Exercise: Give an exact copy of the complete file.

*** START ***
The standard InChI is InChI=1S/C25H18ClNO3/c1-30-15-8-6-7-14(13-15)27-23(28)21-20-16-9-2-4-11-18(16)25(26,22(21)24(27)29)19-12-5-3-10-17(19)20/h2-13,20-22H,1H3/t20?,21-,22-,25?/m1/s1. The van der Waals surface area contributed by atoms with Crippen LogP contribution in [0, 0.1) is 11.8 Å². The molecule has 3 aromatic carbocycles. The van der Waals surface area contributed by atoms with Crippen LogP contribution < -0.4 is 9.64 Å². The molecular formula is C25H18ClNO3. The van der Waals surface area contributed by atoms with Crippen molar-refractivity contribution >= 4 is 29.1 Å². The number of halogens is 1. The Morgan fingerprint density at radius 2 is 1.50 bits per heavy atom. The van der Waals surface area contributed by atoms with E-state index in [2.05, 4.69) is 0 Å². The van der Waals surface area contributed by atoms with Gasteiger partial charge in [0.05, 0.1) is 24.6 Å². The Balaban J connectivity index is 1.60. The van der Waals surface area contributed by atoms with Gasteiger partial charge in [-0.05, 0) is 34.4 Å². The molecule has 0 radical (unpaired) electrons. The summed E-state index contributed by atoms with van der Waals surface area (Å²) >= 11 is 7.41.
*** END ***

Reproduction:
The standard InChI is InChI=1S/C25H18ClNO3/c1-30-15-8-6-7-14(13-15)27-23(28)21-20-16-9-2-4-11-18(16)25(26,22(21)24(27)29)19-12-5-3-10-17(19)20/h2-13,20-22H,1H3/t20?,21-,22-,25?/m1/s1. The van der Waals surface area contributed by atoms with Crippen LogP contribution in [0, 0.1) is 11.8 Å². The molecule has 3 aromatic carbocycles. The van der Waals surface area contributed by atoms with Crippen LogP contribution < -0.4 is 9.64 Å². The molecular formula is C25H18ClNO3. The van der Waals surface area contributed by atoms with Crippen molar-refractivity contribution >= 4 is 29.1 Å². The number of halogens is 1. The Morgan fingerprint density at radius 2 is 1.50 bits per heavy atom. The van der Waals surface area contributed by atoms with E-state index in [2.05, 4.69) is 0 Å². The van der Waals surface area contributed by atoms with Gasteiger partial charge in [0.05, 0.1) is 24.6 Å². The Balaban J connectivity index is 1.60. The van der Waals surface area contributed by atoms with Gasteiger partial charge in [-0.05, 0) is 34.4 Å². The molecule has 0 radical (unpaired) electrons. The summed E-state index contributed by atoms with van der Waals surface area (Å²) >= 11 is 7.41.